News from the nation
Deepwater Horizon oil spill restoration in Gulf supported by USDA, NFWF partnership
A new partnership has been established between the U.S. Department of Agriculture's (USDA) Natural Resources Conservation Service (NRCS) and the National Fish and Wildlife Foundation (NFWF) to provide additional support for restoration of the Gulf of Mexico ecosystem in response to impacts that occurred as a result of the 2010 Deepwater Horizon explosion and oil spill.
The new partnership will significantly expand conservation efforts with private landowners and operators who might not otherwise be eligible to participate in existing recovery programs. The partnership will begin with a $20-million investment from NFWF, matched by a $20-million investment from NRCS. Additional commitments of up to $30 million from each partner are possible over the next four years.
NFWF, NRCS and other partners will focus on working on private lands to implement conservation projects that will enhance the existing recovery efforts in Louisiana, Alabama, Florida, Mississippi, and Texas. Potential projects include: wetlands conservation, stream and riparian buffer restoration, and farm and ranch land protection.
California Coastal Commission approves test slant well for desalination project
In a unanimous decision made during a recent meeting, the California Coastal Commission (CCC) approved California American Water's application to construct a test slant well for its proposed desalination project.
"This approval represents a tremendous step forward for the Monterey Peninsula Water Supply Project," said California American Water President Rob MacLean. "We now have the opportunity to study the feasibility of the preferred intake location and method, as selected by a broad group of stakeholders, and to confirm modeling work that supports that selection."
The CCC heard from dozens of supporters representing environmental, business and community-based groups. Speakers emphasized the need for progress on a water supply project for the Monterey Peninsula, given the state-imposed cutback schedule the community faces on its primary source of water, the Carmel River.
Also discussed was the need to conduct research on sub-surface intakes, such as slant wells, since they are the preferred desalination intake method of state and federal regulators.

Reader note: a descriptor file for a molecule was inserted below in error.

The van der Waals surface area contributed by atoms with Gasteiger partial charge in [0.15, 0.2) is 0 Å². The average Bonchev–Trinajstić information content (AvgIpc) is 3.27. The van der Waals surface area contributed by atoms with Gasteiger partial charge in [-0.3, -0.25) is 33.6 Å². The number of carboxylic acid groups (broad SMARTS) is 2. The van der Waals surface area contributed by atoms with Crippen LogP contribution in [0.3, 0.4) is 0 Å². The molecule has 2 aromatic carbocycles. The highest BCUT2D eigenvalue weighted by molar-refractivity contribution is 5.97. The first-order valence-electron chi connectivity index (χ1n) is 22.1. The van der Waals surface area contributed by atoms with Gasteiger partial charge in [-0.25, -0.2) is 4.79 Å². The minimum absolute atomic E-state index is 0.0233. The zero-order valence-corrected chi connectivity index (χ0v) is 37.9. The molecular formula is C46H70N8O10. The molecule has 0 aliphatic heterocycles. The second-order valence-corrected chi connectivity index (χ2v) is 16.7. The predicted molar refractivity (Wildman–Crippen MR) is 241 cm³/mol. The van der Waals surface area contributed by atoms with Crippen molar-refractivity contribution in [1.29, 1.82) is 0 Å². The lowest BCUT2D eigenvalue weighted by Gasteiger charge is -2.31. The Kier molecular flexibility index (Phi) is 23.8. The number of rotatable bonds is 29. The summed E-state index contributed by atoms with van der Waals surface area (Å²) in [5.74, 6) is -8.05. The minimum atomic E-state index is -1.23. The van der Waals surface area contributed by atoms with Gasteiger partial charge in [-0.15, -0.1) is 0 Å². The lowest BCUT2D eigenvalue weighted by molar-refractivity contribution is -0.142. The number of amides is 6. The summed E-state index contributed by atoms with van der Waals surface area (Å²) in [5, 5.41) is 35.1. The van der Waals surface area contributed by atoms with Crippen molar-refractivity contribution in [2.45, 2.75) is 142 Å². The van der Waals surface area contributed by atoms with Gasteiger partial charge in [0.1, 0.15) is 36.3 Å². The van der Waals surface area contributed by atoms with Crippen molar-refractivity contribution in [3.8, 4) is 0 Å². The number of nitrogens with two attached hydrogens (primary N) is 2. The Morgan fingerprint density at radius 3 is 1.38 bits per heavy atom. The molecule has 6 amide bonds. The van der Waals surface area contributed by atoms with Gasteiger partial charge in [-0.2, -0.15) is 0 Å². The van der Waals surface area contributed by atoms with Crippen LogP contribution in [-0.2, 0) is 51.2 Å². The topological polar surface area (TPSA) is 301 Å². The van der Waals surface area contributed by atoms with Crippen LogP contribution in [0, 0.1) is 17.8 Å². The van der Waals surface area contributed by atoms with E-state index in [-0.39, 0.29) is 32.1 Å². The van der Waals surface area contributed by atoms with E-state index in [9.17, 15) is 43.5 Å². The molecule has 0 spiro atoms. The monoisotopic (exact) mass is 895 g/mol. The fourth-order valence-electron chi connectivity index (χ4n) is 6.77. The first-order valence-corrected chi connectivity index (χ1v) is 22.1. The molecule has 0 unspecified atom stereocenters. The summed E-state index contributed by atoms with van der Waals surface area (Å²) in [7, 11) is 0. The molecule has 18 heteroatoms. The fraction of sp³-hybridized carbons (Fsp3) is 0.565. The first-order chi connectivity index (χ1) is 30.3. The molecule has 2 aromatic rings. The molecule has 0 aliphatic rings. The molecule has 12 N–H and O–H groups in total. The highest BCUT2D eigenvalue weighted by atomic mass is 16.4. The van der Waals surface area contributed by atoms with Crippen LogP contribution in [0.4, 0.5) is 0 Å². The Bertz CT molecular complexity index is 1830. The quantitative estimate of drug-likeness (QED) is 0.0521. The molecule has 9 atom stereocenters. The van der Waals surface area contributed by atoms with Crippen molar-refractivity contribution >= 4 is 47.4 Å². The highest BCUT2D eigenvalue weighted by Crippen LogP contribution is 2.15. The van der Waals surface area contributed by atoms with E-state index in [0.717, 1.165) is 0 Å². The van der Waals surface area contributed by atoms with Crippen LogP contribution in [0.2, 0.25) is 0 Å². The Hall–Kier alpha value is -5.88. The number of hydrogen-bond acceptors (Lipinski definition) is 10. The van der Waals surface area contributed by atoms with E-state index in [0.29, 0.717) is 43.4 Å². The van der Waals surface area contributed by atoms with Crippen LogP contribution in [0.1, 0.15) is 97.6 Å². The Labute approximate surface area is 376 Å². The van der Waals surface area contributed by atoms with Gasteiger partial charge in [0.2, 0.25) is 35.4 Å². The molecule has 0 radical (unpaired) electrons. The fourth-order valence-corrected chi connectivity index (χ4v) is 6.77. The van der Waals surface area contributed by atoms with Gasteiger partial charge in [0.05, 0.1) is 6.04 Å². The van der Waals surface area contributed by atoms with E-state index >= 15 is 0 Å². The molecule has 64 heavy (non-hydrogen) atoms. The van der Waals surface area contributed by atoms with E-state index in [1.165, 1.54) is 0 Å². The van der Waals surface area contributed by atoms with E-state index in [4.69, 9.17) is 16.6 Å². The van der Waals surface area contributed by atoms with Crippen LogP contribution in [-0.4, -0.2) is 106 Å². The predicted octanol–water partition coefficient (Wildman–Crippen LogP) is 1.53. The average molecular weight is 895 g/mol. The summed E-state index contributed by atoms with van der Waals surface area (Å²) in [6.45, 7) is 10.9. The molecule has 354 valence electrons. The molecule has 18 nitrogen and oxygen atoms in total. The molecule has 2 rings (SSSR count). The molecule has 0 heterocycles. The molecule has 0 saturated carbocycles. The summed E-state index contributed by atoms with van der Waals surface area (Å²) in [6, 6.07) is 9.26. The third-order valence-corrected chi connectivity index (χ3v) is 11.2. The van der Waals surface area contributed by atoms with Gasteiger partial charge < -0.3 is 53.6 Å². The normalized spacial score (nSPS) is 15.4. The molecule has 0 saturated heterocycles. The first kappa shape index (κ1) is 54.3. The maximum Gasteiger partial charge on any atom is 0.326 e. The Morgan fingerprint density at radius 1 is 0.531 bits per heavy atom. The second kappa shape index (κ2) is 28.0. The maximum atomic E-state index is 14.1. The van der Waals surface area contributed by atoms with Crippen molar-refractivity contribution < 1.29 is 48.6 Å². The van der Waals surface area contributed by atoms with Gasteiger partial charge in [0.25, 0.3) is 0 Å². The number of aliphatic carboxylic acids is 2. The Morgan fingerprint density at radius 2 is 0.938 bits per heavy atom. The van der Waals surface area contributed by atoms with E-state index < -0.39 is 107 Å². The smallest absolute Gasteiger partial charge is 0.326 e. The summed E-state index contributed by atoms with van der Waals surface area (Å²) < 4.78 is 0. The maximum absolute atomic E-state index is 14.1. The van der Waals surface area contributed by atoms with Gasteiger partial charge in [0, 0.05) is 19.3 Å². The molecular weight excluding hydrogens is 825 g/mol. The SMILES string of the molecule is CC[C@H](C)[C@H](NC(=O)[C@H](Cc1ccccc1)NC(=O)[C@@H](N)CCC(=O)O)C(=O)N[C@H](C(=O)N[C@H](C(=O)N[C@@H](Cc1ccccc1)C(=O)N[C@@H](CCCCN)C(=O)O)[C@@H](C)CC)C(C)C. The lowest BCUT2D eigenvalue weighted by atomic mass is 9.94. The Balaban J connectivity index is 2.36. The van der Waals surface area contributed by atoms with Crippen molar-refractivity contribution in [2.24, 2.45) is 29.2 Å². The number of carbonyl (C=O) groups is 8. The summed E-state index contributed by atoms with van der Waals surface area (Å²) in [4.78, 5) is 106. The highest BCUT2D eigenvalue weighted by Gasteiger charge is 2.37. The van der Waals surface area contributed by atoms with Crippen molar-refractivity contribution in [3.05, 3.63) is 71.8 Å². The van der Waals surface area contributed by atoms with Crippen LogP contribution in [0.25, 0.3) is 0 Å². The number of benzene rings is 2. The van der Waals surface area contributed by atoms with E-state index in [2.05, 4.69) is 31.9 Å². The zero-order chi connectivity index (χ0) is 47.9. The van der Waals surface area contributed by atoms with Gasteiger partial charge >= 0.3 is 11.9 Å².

The test well project is temporary, permitted to collect up to two years of data. The well is designed to draw seawater through the sand, avoiding impacts to marine life. It will be constructed on an already disturbed area of the beach, within an active sand mine located in North Marina.
Craft brewers support CWA safeguards for national waters
Weighing in on the national debate over clean water protections, 32 members of the "Brewers for Clean Water" campaign signed onto a comment letter in support of safeguards under the Clean Water Act (CWA).
The campaign is a partnership between the Natural Resources Defense Council (NRDC) and beermakers aimed at protecting America's bedrock water law and helping to advance the Clean Water Protection Rule that would return protections to American streams, wetlands and headwaters, which in turn impact larger waterbodies.
Whether drawn from lakes, rivers, groundwater, or a local water system, breweries are dependent on their local water supplies and rely on CWA protections to ensure the quality of their ingredients.
The letter states support for the new Environmental Protection Agency (EPA) draft policy, noting the importance of strong clean water protections for their businesses and communities, as well as other significant benefits to the environment and flood control.
NRDC announced the Brewers for Clean Water partnership last year to leverage the compelling business voice of dozens of the nation's most respected craft beer makers in advocacy around water protections.
New Belgium Brewing Company, another Brewers for Clean Water campaign member, also submitted its own supportive comments on the rule.
National industrial water use at lowest levels in over 40 years
According to a new U.S. Geological Survey (USGS) report, water use across the U.S. has reached its lowest recorded level in nearly 45 years. About 355 billion gallons of water per day (BGD) were withdrawn for use during 2010 -- a 13-percent reduction from 2005 when roughly 410 BGD were withdrawn.